Letter (PDF) | Bill Text (PDF)
Washington D.C.– Today, United States Senator Elizabeth Warren (D-Mass.) joined Representatives Joe Neguse (D-Colo.), Ayanna Pressley (D-Mass.) and Rashida Tlaib (D-Mich.) in sending a letter urging House and Senate leadership to include $11.5 billion in funding for Emergency Solutions Grants (ESG) in the next relief package to aid the nation’s homeless population who are experiencing heightened vulnerability during the COVID-19 pandemic. The letter was signed by 73 Members of Congress.
Senator Warren also announced that Senators Mazie Hirono (D-Hawaii), Kirsten Gillibrand (D-N.Y.), Ron Wyden (D-Ore.), Bernie Sanders (I-Vt.), Chris Van Hollen (D-Md.), Richard Durbin (D-Ill.), Jeff Merkley (D-Ore.), Sherrod Brown (D-Ohio), Richard Blumenthal (D-Conn.), Edward J. Markey (D-Mass.), Brian Schatz (D-Hawaii), Benjamin Cardin (D-Md.), Amy Klobuchar (D-Minn.), and Tina Smith (D-Minn.) signed on as original co-sponsors of her legislation, the Public Health Emergency Shelter Act, which would provide the $11.5 billion in critical funding to states and local governments responding to the needs of families and individuals experiencing homelessness during the COVID-19 crisis. The bill has been endorsed by the National Low Income Housing Coalition, National Housing Law Project, and National Alliance to End Homelessness.
On any given night, half a million people in the United States will face homelessness. This includes more than 50,000 families with children, who often turn to emergency shelters for housing. A new report estimates individuals experiencing homelessness who contract coronavirus will be twice as likely to be hospitalized, up to four times as likely to need critical care, and two to three times as likely to die as the general population.. These vulnerabilities put both those experiencing homelessness and our frontline healthcare and human services workers at higher risk.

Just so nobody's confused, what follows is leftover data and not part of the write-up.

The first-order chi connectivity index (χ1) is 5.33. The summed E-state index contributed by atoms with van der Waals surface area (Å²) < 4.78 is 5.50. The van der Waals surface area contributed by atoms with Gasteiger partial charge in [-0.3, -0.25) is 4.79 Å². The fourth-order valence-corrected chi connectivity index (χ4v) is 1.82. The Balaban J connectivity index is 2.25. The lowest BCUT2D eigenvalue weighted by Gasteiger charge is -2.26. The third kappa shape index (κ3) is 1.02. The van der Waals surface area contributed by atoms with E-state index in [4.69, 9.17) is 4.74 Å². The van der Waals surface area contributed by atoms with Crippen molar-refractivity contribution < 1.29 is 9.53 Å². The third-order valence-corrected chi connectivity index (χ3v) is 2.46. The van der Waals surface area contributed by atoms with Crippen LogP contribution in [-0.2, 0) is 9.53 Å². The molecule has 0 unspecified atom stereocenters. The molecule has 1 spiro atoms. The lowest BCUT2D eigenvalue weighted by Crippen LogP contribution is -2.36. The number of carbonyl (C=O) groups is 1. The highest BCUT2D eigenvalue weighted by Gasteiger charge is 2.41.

“We must do everything we can to meet the safety and emergency housing needs of Americans without stable housing during this public health emergency,” said Senator Warren. “Investing in the ESG program will help us protect families and individuals experiencing homelessness-who are at increased risk of contracting COVID-19-and the frontline workers providing those critical services.”
“The COVID-19 pandemic has left the nation facing unprecedented public health and economic crises that have exacerbated underlying inequities and devastated those already living on the margins,” said Congressman Neguse. “Those experiencing homelessness are more likely to be hospitalized or need critical care if they contract COVID-19, and lack of sanitation and shelter make them all the more vulnerable to being infected. We must not let this vulnerable population remain in the shadows of society, and we must provide adequate resources to keep our homeless population and the brave workers who assist them keep safe during this health crisis.”
“Housing is a critical determinant of public health, and that has never been more true than during the COVID-19 pandemic,” said Congresswoman Pressley. “We have a moral obligation to protect the health and safety of all people, particularly our most vulnerable, and that includes ensuring our neighbors facing homelessness and the workers who support them have the resources they need to remain safe and healthy amid this crisis. These Emergency Solutions Grants give local providers the flexibility to be responsive to the needs of their communities by providing funding for training, protective equipment, rapid rehousing efforts, and more.”